Q: I have a 5-year-old PC running Windows XP SP3. For the past couple of months, whenever I plug in a USB flash drive then try to remove it by using the Safely Remove Hardware icon on my task bar, I get the reply “The device ‘Generic volume’ cannot be stopped right now. Try stopping the device again later.” Sometimes it will say the device is being used by another program, even after I’ve closed all the programs.
I usually wind up just removing the drive after closing all programs. This happens regardless of which flash drive I use.
Any idea why my PC won’t let go of the flash drives?
— G. Mijares
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A: Call me carefree. Call me foolish. I do all kinds of things the computer says I shouldn’t do. And this is one of them I do often.
According to Microsoft, what you’ve experienced can happen when there are “open handles” with files on the drive that are being used by another program. Microsoft offers a complex set of steps for closing those handles. You can access them here: support.microsoft.com/kb/555665.
For my part, I just yank the drive. I can’t guarantee you won’t lose data. But so far, I haven’t. In fact, I have to admit that I don’t use the Safely Remove Hardware option at all. Yes, I know. I’m a rebel.
Q: I have a puzzle. My
machine is an AMC 3240. Most of my stuff is several years old. The monitor has been working fine up to several days ago, when the screen dropped to a third of what it can display. The background screen looks normal, and the desktop is almost normal, but in place of the picture, two-thirds of the screen is blanked off in white.
I have removed a number of programs I thought might be interfering and then reinstalled. I probably should add that my machine does freeze a bit here and there when a program stops responding. I did pull out the video driver card and cable and reinstalled them. No change. What might be the problem?
— Diane Parkland
A: Pulling out the graphics adapter and reinserting it is a good start, as is replugging cables. But if that doesn’t solve the problem you need to narrow things down. If you have another computer around, try plugging the monitor into that computer. Does it have the same problem? If so, you’ll know the monitor itself has gone bad.
If the monitor works fine on the other computer, you’ll know your problem is likely with the cable or graphics adapter on the first computer.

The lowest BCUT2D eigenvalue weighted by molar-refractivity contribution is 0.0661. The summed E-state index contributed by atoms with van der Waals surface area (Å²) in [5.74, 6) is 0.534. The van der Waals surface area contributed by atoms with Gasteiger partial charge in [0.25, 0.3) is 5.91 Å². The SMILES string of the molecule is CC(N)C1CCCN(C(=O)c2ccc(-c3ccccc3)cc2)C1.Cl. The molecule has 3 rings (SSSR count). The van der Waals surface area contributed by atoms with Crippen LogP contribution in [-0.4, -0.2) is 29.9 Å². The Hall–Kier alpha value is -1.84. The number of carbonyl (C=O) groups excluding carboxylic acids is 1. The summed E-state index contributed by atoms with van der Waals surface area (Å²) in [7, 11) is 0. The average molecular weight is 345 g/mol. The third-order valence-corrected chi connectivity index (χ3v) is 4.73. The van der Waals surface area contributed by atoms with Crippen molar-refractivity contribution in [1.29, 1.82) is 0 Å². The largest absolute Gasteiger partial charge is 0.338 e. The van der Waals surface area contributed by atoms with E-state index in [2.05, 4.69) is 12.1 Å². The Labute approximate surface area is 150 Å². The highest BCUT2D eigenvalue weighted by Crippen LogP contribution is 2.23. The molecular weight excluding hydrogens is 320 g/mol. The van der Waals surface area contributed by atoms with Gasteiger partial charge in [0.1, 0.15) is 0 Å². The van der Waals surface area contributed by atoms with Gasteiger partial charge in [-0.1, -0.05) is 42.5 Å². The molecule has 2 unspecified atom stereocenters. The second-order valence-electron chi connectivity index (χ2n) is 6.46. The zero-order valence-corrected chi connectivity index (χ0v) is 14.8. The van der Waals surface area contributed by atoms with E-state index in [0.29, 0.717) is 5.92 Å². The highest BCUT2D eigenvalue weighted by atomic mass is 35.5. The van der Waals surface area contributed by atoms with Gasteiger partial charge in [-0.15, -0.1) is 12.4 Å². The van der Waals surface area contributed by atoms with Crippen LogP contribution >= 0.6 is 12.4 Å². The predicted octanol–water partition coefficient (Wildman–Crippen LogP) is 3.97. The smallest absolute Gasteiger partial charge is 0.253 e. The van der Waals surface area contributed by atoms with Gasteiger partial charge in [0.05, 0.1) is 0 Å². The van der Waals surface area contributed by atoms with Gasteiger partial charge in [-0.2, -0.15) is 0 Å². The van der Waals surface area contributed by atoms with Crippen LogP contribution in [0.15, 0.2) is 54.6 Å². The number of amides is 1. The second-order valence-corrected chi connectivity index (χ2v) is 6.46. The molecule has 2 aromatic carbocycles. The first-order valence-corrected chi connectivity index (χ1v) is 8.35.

Less likely causes are the port itself and interfering software, such as a virus.
My guess? The monitor has gone south.
Q: I have a question about Ethernet. We have Comcast and also use a Cisco wireless system. Our Comcast cable goes into the Comcast box. From there we use the Ethernet out to the Cisco in, and then use the Cisco Ethernet out to our HP Ethernet in. This all works, but the laptop takes far longer to login and doesn’t operate as quickly as our hot-wired PC.
I was wondering if the Ethernet Out on the Comcast box can be split so that I can run an Ethernet cable directly to the laptop so it would also be hot-wired? Also, can I leave the Cisco wireless connected as it is because I use it for my Nook to order books?
— Ron Self, Covington
A: I’m not sure I’m getting all your “ins” and “outs” right. It seems like you’re saying that you’ve got your Comcast router connected to your Cisco router via Ethernet. And you connect your HP computer via Ethernet cable to the Cisco router.
You don’t say which Cisco router you’re using, but virtually all routers have more than one Ethernet port. Check the back of the router to see if there are empty Ethernet ports.
If there is one, connect your laptop to the Cisco router, and you should have better performance than you get over wireless. And, yes, you can leave the wireless service turned on for your Nook.
If there are no empty Ethernet ports, you can try a simple splitter, though you might run into problems if two computers are trying to use the line at the same time. That’s why I’d recommend instead getting a router with multiple Ethernet ports.
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